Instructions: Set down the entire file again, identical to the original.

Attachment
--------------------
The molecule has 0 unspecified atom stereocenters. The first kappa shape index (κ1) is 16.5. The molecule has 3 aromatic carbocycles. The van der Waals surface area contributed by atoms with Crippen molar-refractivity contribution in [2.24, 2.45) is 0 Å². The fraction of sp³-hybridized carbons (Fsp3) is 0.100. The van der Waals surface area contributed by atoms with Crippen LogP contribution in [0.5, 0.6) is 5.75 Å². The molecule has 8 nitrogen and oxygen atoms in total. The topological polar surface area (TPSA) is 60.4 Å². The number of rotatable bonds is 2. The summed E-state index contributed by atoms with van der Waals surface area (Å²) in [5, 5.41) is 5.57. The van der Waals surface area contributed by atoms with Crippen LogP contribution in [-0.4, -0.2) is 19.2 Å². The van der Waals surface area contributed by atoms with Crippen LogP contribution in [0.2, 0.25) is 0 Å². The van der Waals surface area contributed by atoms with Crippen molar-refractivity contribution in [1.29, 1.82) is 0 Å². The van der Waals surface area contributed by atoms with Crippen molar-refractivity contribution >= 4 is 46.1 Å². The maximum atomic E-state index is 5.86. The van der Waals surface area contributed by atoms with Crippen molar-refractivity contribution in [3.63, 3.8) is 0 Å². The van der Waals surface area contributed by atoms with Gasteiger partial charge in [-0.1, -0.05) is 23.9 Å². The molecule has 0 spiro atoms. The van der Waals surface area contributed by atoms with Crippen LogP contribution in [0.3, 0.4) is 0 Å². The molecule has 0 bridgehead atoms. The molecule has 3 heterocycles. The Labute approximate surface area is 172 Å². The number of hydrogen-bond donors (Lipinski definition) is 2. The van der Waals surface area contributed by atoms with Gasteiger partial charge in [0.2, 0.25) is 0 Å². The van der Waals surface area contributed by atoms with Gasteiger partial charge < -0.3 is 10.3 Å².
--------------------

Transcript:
The molecule has 0 unspecified atom stereocenters. The first kappa shape index (κ1) is 16.5. The molecule has 3 aromatic carbocycles. The van der Waals surface area contributed by atoms with Crippen molar-refractivity contribution in [2.24, 2.45) is 0 Å². The fraction of sp³-hybridized carbons (Fsp3) is 0.100. The van der Waals surface area contributed by atoms with Crippen LogP contribution in [0.5, 0.6) is 5.75 Å². The molecule has 8 nitrogen and oxygen atoms in total. The topological polar surface area (TPSA) is 60.4 Å². The number of rotatable bonds is 2. The summed E-state index contributed by atoms with van der Waals surface area (Å²) in [5, 5.41) is 5.57. The van der Waals surface area contributed by atoms with Crippen LogP contribution in [-0.4, -0.2) is 19.2 Å². The van der Waals surface area contributed by atoms with Crippen LogP contribution in [0.2, 0.25) is 0 Å². The van der Waals surface area contributed by atoms with Crippen molar-refractivity contribution in [1.29, 1.82) is 0 Å². The van der Waals surface area contributed by atoms with Crippen molar-refractivity contribution >= 4 is 46.1 Å². The maximum atomic E-state index is 5.86. The van der Waals surface area contributed by atoms with Crippen molar-refractivity contribution in [3.63, 3.8) is 0 Å². The van der Waals surface area contributed by atoms with Gasteiger partial charge in [-0.1, -0.05) is 23.9 Å². The molecule has 0 spiro atoms. The van der Waals surface area contributed by atoms with Crippen LogP contribution in [0.3, 0.4) is 0 Å². The molecule has 0 bridgehead atoms. The molecule has 3 heterocycles. The Labute approximate surface area is 172 Å². The number of hydrogen-bond donors (Lipinski definition) is 2. The van der Waals surface area contributed by atoms with Gasteiger partial charge in [0.2, 0.25) is 0 Å². The van der Waals surface area contributed by atoms with Gasteiger partial charge < -0.3 is 10.3 Å².